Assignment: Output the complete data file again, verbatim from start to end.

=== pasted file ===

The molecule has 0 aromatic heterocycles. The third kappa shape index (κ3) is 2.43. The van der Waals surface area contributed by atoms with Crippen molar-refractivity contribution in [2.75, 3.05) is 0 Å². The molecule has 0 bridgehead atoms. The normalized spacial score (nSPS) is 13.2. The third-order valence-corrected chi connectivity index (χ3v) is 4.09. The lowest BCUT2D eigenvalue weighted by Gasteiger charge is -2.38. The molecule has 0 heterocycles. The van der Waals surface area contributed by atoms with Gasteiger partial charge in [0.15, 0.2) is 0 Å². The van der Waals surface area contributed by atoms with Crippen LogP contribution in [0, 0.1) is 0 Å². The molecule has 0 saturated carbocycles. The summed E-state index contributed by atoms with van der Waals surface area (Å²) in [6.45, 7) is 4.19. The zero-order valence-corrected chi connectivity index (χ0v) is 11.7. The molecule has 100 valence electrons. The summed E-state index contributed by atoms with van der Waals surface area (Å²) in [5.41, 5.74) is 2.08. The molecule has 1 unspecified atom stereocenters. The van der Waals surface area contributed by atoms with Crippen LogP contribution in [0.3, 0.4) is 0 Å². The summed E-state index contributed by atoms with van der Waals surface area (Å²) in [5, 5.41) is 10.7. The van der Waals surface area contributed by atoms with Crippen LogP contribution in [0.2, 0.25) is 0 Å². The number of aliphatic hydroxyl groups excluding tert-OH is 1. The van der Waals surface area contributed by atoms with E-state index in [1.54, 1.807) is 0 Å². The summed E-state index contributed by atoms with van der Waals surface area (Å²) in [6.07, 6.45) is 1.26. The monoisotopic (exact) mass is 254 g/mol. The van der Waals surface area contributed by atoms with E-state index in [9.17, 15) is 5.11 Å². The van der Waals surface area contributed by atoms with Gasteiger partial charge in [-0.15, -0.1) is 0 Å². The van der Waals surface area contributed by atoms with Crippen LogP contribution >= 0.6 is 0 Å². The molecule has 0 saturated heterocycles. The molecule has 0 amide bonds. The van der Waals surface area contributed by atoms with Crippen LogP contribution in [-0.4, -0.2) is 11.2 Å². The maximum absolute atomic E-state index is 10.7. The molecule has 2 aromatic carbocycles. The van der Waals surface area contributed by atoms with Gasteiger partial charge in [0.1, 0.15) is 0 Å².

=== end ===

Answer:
The molecule has 0 aromatic heterocycles. The third kappa shape index (κ3) is 2.43. The van der Waals surface area contributed by atoms with Crippen molar-refractivity contribution in [2.75, 3.05) is 0 Å². The molecule has 0 bridgehead atoms. The normalized spacial score (nSPS) is 13.2. The third-order valence-corrected chi connectivity index (χ3v) is 4.09. The lowest BCUT2D eigenvalue weighted by Gasteiger charge is -2.38. The molecule has 0 heterocycles. The van der Waals surface area contributed by atoms with Gasteiger partial charge in [0.15, 0.2) is 0 Å². The van der Waals surface area contributed by atoms with Crippen LogP contribution in [0, 0.1) is 0 Å². The molecule has 0 saturated carbocycles. The summed E-state index contributed by atoms with van der Waals surface area (Å²) in [6.45, 7) is 4.19. The zero-order valence-corrected chi connectivity index (χ0v) is 11.7. The molecule has 100 valence electrons. The summed E-state index contributed by atoms with van der Waals surface area (Å²) in [5.41, 5.74) is 2.08. The molecule has 1 unspecified atom stereocenters. The van der Waals surface area contributed by atoms with Crippen LogP contribution in [0.3, 0.4) is 0 Å². The summed E-state index contributed by atoms with van der Waals surface area (Å²) in [5, 5.41) is 10.7. The van der Waals surface area contributed by atoms with Crippen LogP contribution in [0.2, 0.25) is 0 Å². The number of aliphatic hydroxyl groups excluding tert-OH is 1. The van der Waals surface area contributed by atoms with E-state index in [1.54, 1.807) is 0 Å². The summed E-state index contributed by atoms with van der Waals surface area (Å²) in [6.07, 6.45) is 1.26. The monoisotopic (exact) mass is 254 g/mol. The van der Waals surface area contributed by atoms with E-state index in [9.17, 15) is 5.11 Å². The van der Waals surface area contributed by atoms with Gasteiger partial charge in [-0.15, -0.1) is 0 Å². The van der Waals surface area contributed by atoms with Crippen LogP contribution >= 0.6 is 0 Å². The molecule has 0 saturated heterocycles. The molecule has 0 amide bonds. The van der Waals surface area contributed by atoms with Crippen LogP contribution in [-0.4, -0.2) is 11.2 Å². The maximum absolute atomic E-state index is 10.7. The molecule has 2 aromatic carbocycles. The van der Waals surface area contributed by atoms with Gasteiger partial charge in [0.1, 0.15) is 0 Å².